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Crowded House

After serving his apprenticeship with Split Enz, his own group Crowded House established Neil Finn as one of the world’s favourite songwriters.

In July 1984, just six weeks after Tim Finn announced he was leaving Split Enz, Neil Finn decided to break up the band. Eleven months later Neil unveiled his new group. In the meantime Split Enz recorded a final album and went on a farewell tour with Tim back in the fold. At one of the farewell parties, a slightly tipsy Nick Seymour approached Neil Finn and offered to join any band he was thinking of forming.

With Nick, Split Enz’s newest member, drummer Paul Hester, and Craig Hooper of The Reels, Neil unveiled his new group on June 11, 1985 with a Melbourne performance as The Mullanes. Neil’s middle name is Mullane. Minus Hooper the group relocated to Los Angeles, determined to start their career with a world-wide recording contract straight off. Nick especially was always inviting people around to the house the group was sharing, so when the contract with Capitol Records was secured and the group needed a name, they looked around and called themselves Crowded House.

The first album was recorded with the help of session musicians including producer Mitchell Froom. Although well received by critics and fans alike the album took an inordinate eight months to reach the No.1 spot in Australia. What made the difference was the third and fifth singles released from the album, ‘Don’t Dream It’s Over’ and ‘Something So Strong.’ Both singles were also top ten hits in America. More than Neil Finn’s clever and tuneful Beatlesque songs the band made an impression with its imaginative videos (directed by the group itself); embroidered clothes designed by Nick Seymour, happy go lucky stage manner, and their play-anywhere attitude. If it meant playing on a street corner to help promote the band and its record they’d do it. And they were great fun doing it, thanks mainly to the quick witted, wisecracking Paul Hester. Crowded House was a great package. The second album, ‘Temple Of Low Men’ repeated its success at home, but wasn’t as popular internationally. ‘Better Be Home Soon’ gave the band an Australian No.1 single.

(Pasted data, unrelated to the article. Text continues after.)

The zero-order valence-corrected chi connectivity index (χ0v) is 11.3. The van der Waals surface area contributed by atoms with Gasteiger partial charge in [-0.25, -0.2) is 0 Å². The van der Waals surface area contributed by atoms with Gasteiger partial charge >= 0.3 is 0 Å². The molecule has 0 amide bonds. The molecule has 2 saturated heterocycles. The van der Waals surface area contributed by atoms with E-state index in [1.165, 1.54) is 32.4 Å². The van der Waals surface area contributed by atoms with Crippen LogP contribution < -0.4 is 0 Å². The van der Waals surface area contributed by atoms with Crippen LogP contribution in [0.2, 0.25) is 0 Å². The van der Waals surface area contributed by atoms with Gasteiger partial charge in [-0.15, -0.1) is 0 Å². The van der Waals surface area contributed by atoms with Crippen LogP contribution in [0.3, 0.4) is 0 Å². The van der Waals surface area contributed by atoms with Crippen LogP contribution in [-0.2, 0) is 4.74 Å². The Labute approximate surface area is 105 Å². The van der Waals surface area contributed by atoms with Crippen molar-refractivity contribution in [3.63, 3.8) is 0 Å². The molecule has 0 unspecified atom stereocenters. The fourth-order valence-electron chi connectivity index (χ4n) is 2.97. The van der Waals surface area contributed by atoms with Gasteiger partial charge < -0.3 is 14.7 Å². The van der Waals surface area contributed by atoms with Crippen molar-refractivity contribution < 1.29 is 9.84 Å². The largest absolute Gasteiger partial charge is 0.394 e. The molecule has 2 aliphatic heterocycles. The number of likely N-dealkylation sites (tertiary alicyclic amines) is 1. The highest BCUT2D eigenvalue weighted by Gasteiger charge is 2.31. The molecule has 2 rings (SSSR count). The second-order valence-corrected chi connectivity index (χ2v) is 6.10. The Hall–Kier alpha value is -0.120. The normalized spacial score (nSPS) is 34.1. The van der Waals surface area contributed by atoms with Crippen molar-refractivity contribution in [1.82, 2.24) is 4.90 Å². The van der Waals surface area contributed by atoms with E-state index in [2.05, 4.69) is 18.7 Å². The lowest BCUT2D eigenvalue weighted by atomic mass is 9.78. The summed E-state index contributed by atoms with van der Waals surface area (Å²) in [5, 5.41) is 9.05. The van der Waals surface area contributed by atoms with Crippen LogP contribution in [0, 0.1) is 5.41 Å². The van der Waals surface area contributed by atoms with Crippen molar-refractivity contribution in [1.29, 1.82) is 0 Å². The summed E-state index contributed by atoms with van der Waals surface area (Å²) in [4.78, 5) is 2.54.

Longest Time To Reach #1 in Australia

9 months
Crowded House (Crowded House)
5 months
Edge (Daryl Braithwaite)
4 months

Baby Animals (Baby Animals)


In 1990 the brothers Finn were trying to work on a duo album at the same time as a new Crowded House was in the works. Nick Seymour was temporarily sacked, blamed for a writer’s block Neil Finn was suffering. In the end the brothers’ and group projects were combined, Tim becoming an official member of Crowded House for ‘Woodface’ and the tour the band embarked on to promote the record. Once they were on the road Tim was no longer having fun, and at a band meeting in Scotland it was decided he should leave, to be replaced in the touring band by American Mick Hart. The ‘Woodface’ album itself gave the band five hit singles. In the process however that original happy performance chemistry of Crowded House’s had been tampered with and spoilt.

Neil Finn decided to take his family back to New Zealand to live, and the fourth Crowded House album, ‘Together Alone’ was recorded in the isolated environment of Kare Kare on the North Island. This time the producer was England’s eccentric Youth, who took delight in pushing the band in new musical directions using unconventional recording techniques.

During the subsequent tour, just two hours before Crowded House were due to take the stage in Atlanta on April 14, 1994 Paul Hester informed the group this would be his final performance with them. The next morning he flew back to Melbourne to await the birth of his first child. For their next concert in Washington, and the immediate future, Crowded House persuaded Wally Ingram (who was playing drums for their support act Sheryl Crow) to fill in. Ultimately Melbourne drummer Peter Jones was appointed Hester’s replacement.